I have been reading the posts both current and old regarding the shutting down of VLAN1 and the use of the switchport trunk native command. We have been asked to harden a number of switches in our enviornment and shutting down VLAN1 was the first thing we noticed we need to address. I think I understand the the majority of the information/reasons for shutting down VLAN1, but there were still a few things that were not making any sense so I am coming to the experts for some clarification and help.
1. From what I read, when you "shutdown" the SVI for VLAN1 on a switch with the shutdown command, you are actually only shutting down the Layer 3 interface for VLAN1, but that VLAN1 will still pass traffic for CDP, PAgP, and other Layer 2 features. My question is can you actually completely shutdown VLAN1 from both a Layer 3 and Layer 2 perspective? The reason I ask is because all my reading indicates that you should shut down VLAN1 as a security precaution, but if the above question is correct is the security benefit only from a Layer 3 perspective (which could make sense since VLAN1 is the default and on all switches so you wouldn't want to have that VLAN span all along your network if there are Layer 3 interfaces involved).
2. Also from what I have seen in the forums, the native VLAN is always VLAN1 initially, but that you can change the native VLAN. My question here is how exactly do you change the native VLAN? It looks like the switchport trunk native command is what does that for trunk ports, but is that actually the case? If this is the case I also read that you should use a VLAN that is not used for anything else - so for example, I could use VLAN 888 (assuming that I am not using it for anything else) as my new native VLAN by simply setting that with the switchport trunk native command on each trunk link? And by changing the native vlan to something like VLAN888 is all I am really saying is that now all Layer 2 features like CDP, PAgP, etc (assuming they are enabled) are going to flow over VLAN888 instead of VLAN1?
3. I also saw that you can prune (or should prune?) VLAN1 from all the trunk links. Is this done by using the switchport trunk allowed vlan command to only allow only the vlans you want/are using (so in effect you are denying all others)? Or does VLAN1 always have access to the trunk links?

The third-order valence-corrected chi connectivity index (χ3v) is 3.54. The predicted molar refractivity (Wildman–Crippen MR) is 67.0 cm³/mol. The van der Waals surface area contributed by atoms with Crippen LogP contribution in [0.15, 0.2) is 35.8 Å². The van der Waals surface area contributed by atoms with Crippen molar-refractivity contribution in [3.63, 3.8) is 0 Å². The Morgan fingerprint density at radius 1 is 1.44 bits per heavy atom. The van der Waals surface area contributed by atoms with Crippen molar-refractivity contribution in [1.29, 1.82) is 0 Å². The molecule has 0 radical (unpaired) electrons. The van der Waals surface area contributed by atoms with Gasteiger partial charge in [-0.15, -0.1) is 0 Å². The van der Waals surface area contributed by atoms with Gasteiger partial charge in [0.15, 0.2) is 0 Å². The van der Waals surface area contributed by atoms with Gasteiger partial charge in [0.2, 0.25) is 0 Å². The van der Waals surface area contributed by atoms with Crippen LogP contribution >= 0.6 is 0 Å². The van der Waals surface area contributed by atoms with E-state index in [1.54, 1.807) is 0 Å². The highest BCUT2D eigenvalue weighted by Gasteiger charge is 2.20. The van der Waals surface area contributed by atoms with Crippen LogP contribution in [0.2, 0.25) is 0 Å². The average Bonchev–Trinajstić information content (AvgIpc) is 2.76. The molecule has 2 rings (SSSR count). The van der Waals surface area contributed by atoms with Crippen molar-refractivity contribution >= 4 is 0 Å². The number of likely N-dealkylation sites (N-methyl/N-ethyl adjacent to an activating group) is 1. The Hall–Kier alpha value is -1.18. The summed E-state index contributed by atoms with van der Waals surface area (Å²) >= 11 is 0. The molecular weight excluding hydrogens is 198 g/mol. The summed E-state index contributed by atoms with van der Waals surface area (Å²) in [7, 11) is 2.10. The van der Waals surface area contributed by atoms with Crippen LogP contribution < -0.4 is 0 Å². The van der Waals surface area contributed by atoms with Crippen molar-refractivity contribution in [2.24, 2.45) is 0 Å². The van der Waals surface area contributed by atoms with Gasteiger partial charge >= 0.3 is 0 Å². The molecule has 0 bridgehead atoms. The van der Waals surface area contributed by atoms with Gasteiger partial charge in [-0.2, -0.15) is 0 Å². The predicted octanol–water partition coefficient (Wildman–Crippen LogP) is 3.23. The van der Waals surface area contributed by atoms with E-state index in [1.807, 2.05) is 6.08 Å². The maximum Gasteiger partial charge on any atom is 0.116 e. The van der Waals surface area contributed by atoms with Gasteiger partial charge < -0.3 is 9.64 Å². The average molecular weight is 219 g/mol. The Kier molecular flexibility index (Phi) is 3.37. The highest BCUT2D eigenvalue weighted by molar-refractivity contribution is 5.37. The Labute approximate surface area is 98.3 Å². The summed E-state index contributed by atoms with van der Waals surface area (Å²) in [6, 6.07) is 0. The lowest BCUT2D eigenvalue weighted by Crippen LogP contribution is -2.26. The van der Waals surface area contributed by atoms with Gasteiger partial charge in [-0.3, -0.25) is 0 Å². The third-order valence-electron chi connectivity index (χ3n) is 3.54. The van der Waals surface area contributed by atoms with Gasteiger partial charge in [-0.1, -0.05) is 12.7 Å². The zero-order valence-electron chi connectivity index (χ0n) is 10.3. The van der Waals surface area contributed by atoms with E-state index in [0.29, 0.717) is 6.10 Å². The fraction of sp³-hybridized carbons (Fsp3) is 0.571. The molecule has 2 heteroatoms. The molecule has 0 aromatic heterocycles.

4. Finally, if the switchport trunk native command is the way to change the native VLAN, can you have more than one native VLAN on the same switch? I am thinking that if I set up multiple trunk connections to multiple switches off of one switch, you could set the switchport trunk native statement to a different VLAN as long as it matches the remote end - if you can do this is there any reason to do that or should you look to use just the same native vlan for all trunk ports.
Okay, thank you so much in advance for any assistance!!!
1) Shutting down VLAN1 SVI will only shut down the L3 interface, there is not way to shutdown/delete VLAN1 at L2.
2) Like you said in your post, you can change native VLAN with switchport trunk native command for trunk port or switchport access vlan for access port. But control traffic like CDP, DTP, PAgP, and VTP will still use VLAN1.
3) You can prune VLAN1 off the trunk link but control traffic will still use VLAN1.
4) No, you can only have one (1) native VLAN on a trunk. Using different native VLAN on different trunk is not a bad idea, as long as you remember to match them up. I will not use the same native VLAN on all the switch through out your switching domain, if this is the case, it makes no different with VLAN1.
The reason not to use VLAN1 is really saying not to use VLAN1 for any user data traffic. VLAN1 is created by default on all Cisco switches, and VLAN1 cannot be removed from the VLAN database. Since VLAN1 is created by default, you can create a spanning tree loop if you use VLAN1 to carry user data traffic, like native VLAN mis-match on a trunk. For example, two switch is connected via a trunk and one side's native VLAN is VLAN1 and the other side's native VLAN is VLANx. Both VLAN's will merge and create a spanning loop through out the network, if VLAN1 is used as the native VLAN. The following link give some examples why not to use VLAN1